Osmosis is a type of diffusion that occurs across a semi-permeable membrane and tends to draw fluids from areas with relatively low particulate concentrations to areas with relatively high particulate concentration. Diffusion is the result of random processes, but osmosis occurs because of the chemical properties of the involved substances.
When a substance diffuses in the environment, the random motion of the individual molecules causes the substance to move from areas of high concentration to areas with low concentration. For example, if an individual introduces a drop of food color into a tank of water, the random movement of the food color atoms will cause them to spread out gradually. The initial droplet of food color contains a high concentration of the color, while the water has a very low concentration of the color. Over time, the molecules' random motion will tend to cause them to spread out evenly. When the molecules of the food color are evenly spaced throughout the water, the solution is said to be at equilibrium.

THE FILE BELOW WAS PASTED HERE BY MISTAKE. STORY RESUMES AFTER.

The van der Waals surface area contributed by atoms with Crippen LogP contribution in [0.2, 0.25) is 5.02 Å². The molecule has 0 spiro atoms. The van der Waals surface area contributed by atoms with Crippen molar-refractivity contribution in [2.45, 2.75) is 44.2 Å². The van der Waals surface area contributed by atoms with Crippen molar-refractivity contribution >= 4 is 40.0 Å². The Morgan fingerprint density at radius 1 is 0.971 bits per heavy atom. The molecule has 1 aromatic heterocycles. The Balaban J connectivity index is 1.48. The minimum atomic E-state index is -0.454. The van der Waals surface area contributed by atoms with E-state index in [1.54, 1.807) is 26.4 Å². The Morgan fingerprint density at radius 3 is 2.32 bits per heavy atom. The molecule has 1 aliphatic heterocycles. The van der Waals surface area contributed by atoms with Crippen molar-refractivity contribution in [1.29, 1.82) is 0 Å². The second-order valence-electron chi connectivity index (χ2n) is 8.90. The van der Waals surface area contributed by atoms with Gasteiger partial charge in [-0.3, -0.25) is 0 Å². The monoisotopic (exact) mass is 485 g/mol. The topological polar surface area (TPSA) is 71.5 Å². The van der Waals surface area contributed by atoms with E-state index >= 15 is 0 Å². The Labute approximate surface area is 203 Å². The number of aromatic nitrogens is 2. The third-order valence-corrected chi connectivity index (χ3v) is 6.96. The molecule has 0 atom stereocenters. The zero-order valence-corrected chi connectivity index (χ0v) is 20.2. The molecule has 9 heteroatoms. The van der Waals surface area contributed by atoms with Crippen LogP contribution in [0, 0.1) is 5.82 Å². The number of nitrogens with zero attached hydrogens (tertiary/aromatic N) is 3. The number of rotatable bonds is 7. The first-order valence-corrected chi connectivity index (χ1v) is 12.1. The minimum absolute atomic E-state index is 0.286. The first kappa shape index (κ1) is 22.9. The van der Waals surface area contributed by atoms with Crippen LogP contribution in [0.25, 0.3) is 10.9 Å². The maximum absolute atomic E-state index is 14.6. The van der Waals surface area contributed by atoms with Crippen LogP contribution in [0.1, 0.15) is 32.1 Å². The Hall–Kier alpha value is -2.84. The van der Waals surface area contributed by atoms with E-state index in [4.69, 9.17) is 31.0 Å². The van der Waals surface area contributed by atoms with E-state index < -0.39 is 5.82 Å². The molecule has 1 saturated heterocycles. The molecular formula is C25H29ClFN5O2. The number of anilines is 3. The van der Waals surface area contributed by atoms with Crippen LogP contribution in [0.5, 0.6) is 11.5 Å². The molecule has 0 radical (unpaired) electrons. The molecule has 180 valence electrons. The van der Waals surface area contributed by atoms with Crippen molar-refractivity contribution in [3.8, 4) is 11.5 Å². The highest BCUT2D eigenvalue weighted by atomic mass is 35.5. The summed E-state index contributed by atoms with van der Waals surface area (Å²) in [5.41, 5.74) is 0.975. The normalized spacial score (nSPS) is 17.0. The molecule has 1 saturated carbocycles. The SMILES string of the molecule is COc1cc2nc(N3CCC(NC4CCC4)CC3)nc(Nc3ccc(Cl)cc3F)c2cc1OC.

Osmosis most commonly refers to solutions involving water and salt. A solution that has a high concentration of salt is said to be hypertonic, while one with a relatively low concentration of salt is called hypotonic. When osmosis reaches an equal distribution of salt concentration, the sample is said to be isotonic.